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Ylenia Brilli, Nevena Kulic and Moris Triventi

This chapter focuses on socio-economic determinants of the use of formal childcare for children below 24 months old in Italy. Beyond looking at the overall relationship between family social position and childcare arrangements, the chapter also investigates the variation in childcare use over time, and across the Italian territory. We rely on the data from three waves of the Italian Survey of Births for 2002, 2005, and 2012. The chapter concludes that there is an important socio-economic inequality in the use of early infant care in Italy: both mother’s education and father’s occupation have a bearing on the use of childcare, although mother’s education appears to be more relevant. Also, there is a growth of socio-economic differences in participation in the formal infant care over time, which is particularly evident in the Northern regions in comparison to the South. The expansion of mostly private formal childcare supply from 2002 to 2012, which took place particularly in the North of the country, is offered as a tentative explanation for these trends.

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Jan Skopek, Moris Triventi and Sandra Buchholz

This chapter examines the role of differentiation in secondary education in social inequality of educational opportunities. In general, schooling plays an ambivalent role in shaping educational inequality. We highlight two seemingly contradictory but complementary perspectives of schooling, that is, as ‘equalizer’ versus ‘locus of reproduction of inequality’. The common practice of educational differentiation can be seen as a key mechanism of reproduction that is operating in all education systems, sometimes in more and sometimes in less overt forms. Focusing on the role of school tracking as a specific form of educational differentiation, our chapter reviews various research designs in contemporary comparative studies on the impact of tracking on social inequality in educational opportunities and outcomes. We identify cross-national research as a major research strategy for learning about effects of educational systems and discuss two generic approaches – variable based versus case based – as well as their respective strengths and limitations. Finally, our chapter presents recent comparative evidence on the effect of tracking on social inequality in learning outcomes of students.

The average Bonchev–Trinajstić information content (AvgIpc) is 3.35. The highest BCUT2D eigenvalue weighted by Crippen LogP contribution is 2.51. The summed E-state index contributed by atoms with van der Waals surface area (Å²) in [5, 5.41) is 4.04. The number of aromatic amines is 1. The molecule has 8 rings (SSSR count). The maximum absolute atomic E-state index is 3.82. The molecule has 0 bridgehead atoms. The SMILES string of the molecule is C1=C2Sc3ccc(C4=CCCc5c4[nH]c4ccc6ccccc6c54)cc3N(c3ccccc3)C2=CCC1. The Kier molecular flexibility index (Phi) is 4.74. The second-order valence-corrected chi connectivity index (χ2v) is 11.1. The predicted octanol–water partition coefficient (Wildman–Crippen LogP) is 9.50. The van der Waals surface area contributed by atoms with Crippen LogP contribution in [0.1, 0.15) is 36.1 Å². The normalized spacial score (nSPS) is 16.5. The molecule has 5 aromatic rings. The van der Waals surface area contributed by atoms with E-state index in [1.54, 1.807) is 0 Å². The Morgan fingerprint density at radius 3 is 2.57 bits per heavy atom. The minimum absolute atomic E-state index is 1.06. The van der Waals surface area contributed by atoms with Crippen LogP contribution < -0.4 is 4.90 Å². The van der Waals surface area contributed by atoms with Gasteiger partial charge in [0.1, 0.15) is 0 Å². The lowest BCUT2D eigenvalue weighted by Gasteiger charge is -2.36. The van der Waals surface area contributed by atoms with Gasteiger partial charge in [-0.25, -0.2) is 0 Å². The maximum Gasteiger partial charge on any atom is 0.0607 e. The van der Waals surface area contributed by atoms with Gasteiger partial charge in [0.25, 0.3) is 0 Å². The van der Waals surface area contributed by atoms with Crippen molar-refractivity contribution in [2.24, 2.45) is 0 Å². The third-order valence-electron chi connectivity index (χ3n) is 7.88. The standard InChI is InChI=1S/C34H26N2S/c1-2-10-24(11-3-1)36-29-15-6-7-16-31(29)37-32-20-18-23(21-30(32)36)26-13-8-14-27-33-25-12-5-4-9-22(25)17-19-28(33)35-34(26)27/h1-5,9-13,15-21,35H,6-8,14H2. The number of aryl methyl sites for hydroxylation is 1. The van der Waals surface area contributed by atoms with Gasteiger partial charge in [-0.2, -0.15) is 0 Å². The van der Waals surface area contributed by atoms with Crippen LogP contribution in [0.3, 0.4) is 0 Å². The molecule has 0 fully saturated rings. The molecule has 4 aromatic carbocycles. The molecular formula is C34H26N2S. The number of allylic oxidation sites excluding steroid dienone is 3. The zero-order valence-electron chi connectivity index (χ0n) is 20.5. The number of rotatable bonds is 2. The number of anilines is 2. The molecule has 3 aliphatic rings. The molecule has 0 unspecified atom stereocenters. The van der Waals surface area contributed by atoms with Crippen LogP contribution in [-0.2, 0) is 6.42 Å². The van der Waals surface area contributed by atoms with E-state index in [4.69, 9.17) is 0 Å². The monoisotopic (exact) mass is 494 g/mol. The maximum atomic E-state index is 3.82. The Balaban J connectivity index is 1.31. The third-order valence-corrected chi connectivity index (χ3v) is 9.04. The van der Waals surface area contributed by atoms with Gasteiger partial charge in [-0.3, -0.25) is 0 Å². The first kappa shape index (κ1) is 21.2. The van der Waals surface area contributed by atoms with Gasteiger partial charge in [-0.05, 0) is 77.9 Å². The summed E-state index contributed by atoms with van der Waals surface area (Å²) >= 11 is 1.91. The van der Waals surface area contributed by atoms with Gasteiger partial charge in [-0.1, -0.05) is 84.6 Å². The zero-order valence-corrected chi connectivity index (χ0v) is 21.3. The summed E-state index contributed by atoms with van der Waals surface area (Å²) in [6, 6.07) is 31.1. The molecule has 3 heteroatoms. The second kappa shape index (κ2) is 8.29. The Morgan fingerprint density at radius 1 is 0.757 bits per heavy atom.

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Edited by Hans-Peter Blossfeld, Sandra Buchholz, Jan Skopek and Moris Triventi

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Edited by Hans-Peter Blossfeld, Sandra Buchholz, Jan Skopek and Moris Triventi

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Moris Triventi, Nevena Kulic, Jan Skopek and Hans-Peter Blossfeld

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Edited by Hans-Peter Blossfeld, Sandra Buchholz, Jan Skopek and Moris Triventi

From an international comparative perspective, this third book in the prestigious eduLIFE Lifelong Learning series provides a thorough investigation into how social inequalities arise during individuals’ secondary schooling careers. Paying particular attention to the role of social origin and prior performance, it focuses on tracking and differentiation in secondary schooling examining the short- and long-term effects on inequality of opportunities. It looks at ways in which differentiation in secondary education might produce and reproduce social inequalities in educational opportunities and educational attainment. The international perspective allows illuminating comparison in light of the different models, rules and procedures that regulate admission selection and learning in different countries.
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Edited by Hans-Peter Blossfeld, Jan Skopek, Moris Triventi and Sandra Buchholz

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Edited by Hans-Peter Blossfeld, Jan Skopek, Moris Triventi and Sandra Buchholz

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Gender, Education and Employment

An International Comparison of School-to-Work Transitions

Edited by Hans-Peter Blossfeld, Jan Skopek, Moris Triventi and Sandra Buchholz

For much of the twentieth century, women lagged considerably behind men in their educational attainment. However, in recent decades, young women have become an important source of human capital for labor markets in modern societies, as well as potential competitors to the male workforce. This book asks whether or not women have been able to convert their educational success into gains on the labor market